All apart again, this time the gearbox cable decided to be difficult even with the new 'trick' I had been taught and it took half an hour to get back out again. Eventually did it, swapped the bulb for another known working bulb, back in again.. still dead  Roll eyes
I decided it must be faulty so reassembled it so I at least had a speedo and headed off to ford with swmbo. Got there, grabbed a tech, pulled it all apart again and he was baffled. Only thing he could recommend was buying another speedo for £mega or just pulling the bulb out and taking a chance at the MOT. Closing time comes along, tech walks out the door while I'm still putting it together again and says "Oh by the way, those don't actually have a light for the dipped beam headlights anyway" before walking off with a big grin on his face  Grin
By this point I'd spent the best part of six hours on it (diverting my time from repairing our other car which needed a much more important repair done) only to find out that swmbo had got confused with the 'other' car and thought this one had a working dipped beam light on the dash noticed it not working and assumed it had failed Roll eyes
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Re: Looks easy

Dry-stone walling.......mine always looks like a heap of badly arranged stones Embarrassed
David_W
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Re: Looks easy

Quote from: Sprite

Maplin pic programmer assembled, didn't work. Took back, they sent a replacement, assembled that (two years later) and then realised the new PC doesn't have a RS232 serial port  Cheesy

You can get a RS232->USB cable for a couple of quid.  My Cisco has a serial port for configuration when it's "blank" but obviously no serial port on my PC, so the USB job works wonders although probably not a sound investment if you're only going to use it once or twice or don't have many serial port products to use with it.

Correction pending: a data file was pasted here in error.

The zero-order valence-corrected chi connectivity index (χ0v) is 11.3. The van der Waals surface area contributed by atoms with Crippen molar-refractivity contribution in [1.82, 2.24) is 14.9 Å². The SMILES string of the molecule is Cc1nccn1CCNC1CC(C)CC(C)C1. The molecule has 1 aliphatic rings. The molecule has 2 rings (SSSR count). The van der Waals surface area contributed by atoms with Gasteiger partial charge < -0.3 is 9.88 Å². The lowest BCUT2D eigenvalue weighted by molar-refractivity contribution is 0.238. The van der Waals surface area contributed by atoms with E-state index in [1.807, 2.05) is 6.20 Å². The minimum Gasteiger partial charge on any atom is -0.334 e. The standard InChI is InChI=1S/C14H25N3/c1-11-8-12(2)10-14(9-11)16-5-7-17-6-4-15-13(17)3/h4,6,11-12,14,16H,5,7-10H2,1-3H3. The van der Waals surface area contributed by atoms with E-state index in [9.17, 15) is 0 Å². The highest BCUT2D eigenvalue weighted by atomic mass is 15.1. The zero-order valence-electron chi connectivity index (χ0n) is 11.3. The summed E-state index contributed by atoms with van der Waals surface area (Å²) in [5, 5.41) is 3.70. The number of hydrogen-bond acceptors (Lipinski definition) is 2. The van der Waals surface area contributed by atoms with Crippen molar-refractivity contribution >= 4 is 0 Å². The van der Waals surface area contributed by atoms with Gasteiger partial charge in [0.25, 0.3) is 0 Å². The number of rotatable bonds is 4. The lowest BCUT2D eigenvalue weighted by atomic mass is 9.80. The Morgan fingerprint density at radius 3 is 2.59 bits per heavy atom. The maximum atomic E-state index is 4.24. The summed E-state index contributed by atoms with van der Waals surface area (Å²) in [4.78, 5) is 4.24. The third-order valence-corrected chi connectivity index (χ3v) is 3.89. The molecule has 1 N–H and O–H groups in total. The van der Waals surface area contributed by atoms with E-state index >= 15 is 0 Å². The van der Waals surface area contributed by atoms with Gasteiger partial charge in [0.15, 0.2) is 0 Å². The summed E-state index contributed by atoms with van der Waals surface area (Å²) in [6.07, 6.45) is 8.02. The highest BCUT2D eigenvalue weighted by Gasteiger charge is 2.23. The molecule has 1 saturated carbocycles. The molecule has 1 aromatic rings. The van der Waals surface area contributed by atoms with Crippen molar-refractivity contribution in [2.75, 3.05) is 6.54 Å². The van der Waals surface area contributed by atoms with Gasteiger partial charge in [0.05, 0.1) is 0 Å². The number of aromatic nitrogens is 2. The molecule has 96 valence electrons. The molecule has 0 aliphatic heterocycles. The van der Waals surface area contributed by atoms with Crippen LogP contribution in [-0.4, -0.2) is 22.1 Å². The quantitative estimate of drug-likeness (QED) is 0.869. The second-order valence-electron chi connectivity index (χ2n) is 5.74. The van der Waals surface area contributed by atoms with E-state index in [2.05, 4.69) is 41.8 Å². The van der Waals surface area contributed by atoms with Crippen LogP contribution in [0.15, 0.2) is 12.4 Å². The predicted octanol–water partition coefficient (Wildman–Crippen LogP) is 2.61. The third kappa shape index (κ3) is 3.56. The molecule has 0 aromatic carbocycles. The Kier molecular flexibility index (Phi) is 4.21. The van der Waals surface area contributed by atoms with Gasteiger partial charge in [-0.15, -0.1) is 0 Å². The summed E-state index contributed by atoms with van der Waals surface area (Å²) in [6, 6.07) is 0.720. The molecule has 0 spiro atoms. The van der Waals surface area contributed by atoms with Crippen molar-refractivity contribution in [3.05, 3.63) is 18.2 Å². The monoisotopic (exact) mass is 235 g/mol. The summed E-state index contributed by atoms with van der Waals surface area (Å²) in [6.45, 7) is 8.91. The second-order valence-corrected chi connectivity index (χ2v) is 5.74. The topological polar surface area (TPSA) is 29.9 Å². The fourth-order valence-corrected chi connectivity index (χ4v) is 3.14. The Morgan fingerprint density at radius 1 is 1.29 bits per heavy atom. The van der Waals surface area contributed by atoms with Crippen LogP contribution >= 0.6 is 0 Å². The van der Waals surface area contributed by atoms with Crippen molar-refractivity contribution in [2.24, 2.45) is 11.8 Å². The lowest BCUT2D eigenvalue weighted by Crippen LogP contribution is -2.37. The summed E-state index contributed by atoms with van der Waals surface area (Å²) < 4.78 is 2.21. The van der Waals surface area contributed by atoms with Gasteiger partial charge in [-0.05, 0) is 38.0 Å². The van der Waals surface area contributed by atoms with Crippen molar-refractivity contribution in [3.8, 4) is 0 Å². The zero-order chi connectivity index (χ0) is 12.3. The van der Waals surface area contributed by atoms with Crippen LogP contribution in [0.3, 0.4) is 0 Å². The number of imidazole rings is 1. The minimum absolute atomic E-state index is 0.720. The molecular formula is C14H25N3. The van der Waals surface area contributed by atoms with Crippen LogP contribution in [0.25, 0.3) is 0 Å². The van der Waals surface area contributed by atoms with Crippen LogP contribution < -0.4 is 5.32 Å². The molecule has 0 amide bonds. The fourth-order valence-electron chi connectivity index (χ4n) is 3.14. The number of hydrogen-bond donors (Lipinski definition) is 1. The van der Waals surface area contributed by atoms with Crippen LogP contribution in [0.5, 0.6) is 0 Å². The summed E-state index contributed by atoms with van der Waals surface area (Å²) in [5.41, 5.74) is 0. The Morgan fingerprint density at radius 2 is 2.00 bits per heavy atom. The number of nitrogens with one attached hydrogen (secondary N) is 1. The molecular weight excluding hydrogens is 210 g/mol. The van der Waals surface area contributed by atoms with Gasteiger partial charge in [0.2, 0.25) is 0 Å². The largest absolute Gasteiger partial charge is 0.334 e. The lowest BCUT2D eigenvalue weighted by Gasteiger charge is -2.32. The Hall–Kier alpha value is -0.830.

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Re: Looks easy

I have (had for a year +) a new bath to fit to the ..
Looked at the system, have to remove:-
basin & unit, bath surround, water H&C taps etc.
Water taps are against the wall and the bath comes down infront of them, given my arthritis I didn't fancy trying to get my arm up to remove the nuts, also the pipes are almost certainly 1/2" and the new tap etc is 15mm, no isolation valves so they need fitted as well... Maybe next year.
However I did replace the toilet unit, had to buy a few extra bits as the new one was :
a. newer
b. lower
c. further out
But got it in after some faffing about then discovered the tank-toilet seal was leaking, water off, strip down again and apply silicon sealant (great stuff). Been fine for past year or so. Had to disassemble it last month when it got a blockage, found it was between the seal and the pipe outside, so prodded with a bit pipe to clear it and reassemble the toilet again.
When IF I do the bath I will re-floor the toilet with laminate as the current floor is past its best.
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Re: Looks easy

I think there are times when it is better to call in a man who knows Wink